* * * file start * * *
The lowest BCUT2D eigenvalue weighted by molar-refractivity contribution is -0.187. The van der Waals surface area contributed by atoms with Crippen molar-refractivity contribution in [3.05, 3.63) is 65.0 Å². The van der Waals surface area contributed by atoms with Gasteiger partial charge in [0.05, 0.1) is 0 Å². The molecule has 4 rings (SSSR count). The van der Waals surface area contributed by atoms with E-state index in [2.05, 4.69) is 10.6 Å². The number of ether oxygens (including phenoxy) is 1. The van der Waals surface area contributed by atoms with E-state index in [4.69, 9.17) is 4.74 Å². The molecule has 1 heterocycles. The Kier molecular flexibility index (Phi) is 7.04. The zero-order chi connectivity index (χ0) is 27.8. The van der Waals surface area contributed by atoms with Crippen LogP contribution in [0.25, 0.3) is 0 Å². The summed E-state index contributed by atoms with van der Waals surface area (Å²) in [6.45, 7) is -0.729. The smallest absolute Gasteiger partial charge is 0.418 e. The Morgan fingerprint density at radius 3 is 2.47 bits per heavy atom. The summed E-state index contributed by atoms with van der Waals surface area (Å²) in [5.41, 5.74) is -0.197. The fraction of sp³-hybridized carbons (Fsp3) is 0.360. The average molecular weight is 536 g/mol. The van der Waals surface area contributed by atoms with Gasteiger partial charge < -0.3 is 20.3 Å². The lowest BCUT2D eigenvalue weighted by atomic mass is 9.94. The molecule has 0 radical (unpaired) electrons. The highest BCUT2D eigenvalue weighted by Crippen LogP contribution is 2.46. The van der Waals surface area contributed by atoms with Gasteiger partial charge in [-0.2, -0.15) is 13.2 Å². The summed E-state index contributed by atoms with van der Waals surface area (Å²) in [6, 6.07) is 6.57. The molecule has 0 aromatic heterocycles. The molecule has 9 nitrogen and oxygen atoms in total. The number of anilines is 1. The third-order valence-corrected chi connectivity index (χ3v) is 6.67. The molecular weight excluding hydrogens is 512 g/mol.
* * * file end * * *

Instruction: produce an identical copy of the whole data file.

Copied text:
The lowest BCUT2D eigenvalue weighted by molar-refractivity contribution is -0.187. The van der Waals surface area contributed by atoms with Crippen molar-refractivity contribution in [3.05, 3.63) is 65.0 Å². The van der Waals surface area contributed by atoms with Gasteiger partial charge in [0.05, 0.1) is 0 Å². The molecule has 4 rings (SSSR count). The van der Waals surface area contributed by atoms with E-state index in [2.05, 4.69) is 10.6 Å². The number of ether oxygens (including phenoxy) is 1. The van der Waals surface area contributed by atoms with E-state index in [4.69, 9.17) is 4.74 Å². The molecule has 1 heterocycles. The Kier molecular flexibility index (Phi) is 7.04. The zero-order chi connectivity index (χ0) is 27.8. The van der Waals surface area contributed by atoms with Crippen LogP contribution in [0.25, 0.3) is 0 Å². The summed E-state index contributed by atoms with van der Waals surface area (Å²) in [6.45, 7) is -0.729. The smallest absolute Gasteiger partial charge is 0.418 e. The Morgan fingerprint density at radius 3 is 2.47 bits per heavy atom. The summed E-state index contributed by atoms with van der Waals surface area (Å²) in [5.41, 5.74) is -0.197. The fraction of sp³-hybridized carbons (Fsp3) is 0.360. The average molecular weight is 536 g/mol. The van der Waals surface area contributed by atoms with Gasteiger partial charge < -0.3 is 20.3 Å². The lowest BCUT2D eigenvalue weighted by atomic mass is 9.94. The molecule has 0 radical (unpaired) electrons. The highest BCUT2D eigenvalue weighted by Crippen LogP contribution is 2.46. The van der Waals surface area contributed by atoms with Gasteiger partial charge in [-0.2, -0.15) is 13.2 Å². The summed E-state index contributed by atoms with van der Waals surface area (Å²) in [6, 6.07) is 6.57. The molecule has 0 aromatic heterocycles. The molecule has 9 nitrogen and oxygen atoms in total. The number of anilines is 1. The third-order valence-corrected chi connectivity index (χ3v) is 6.67. The molecular weight excluding hydrogens is 512 g/mol.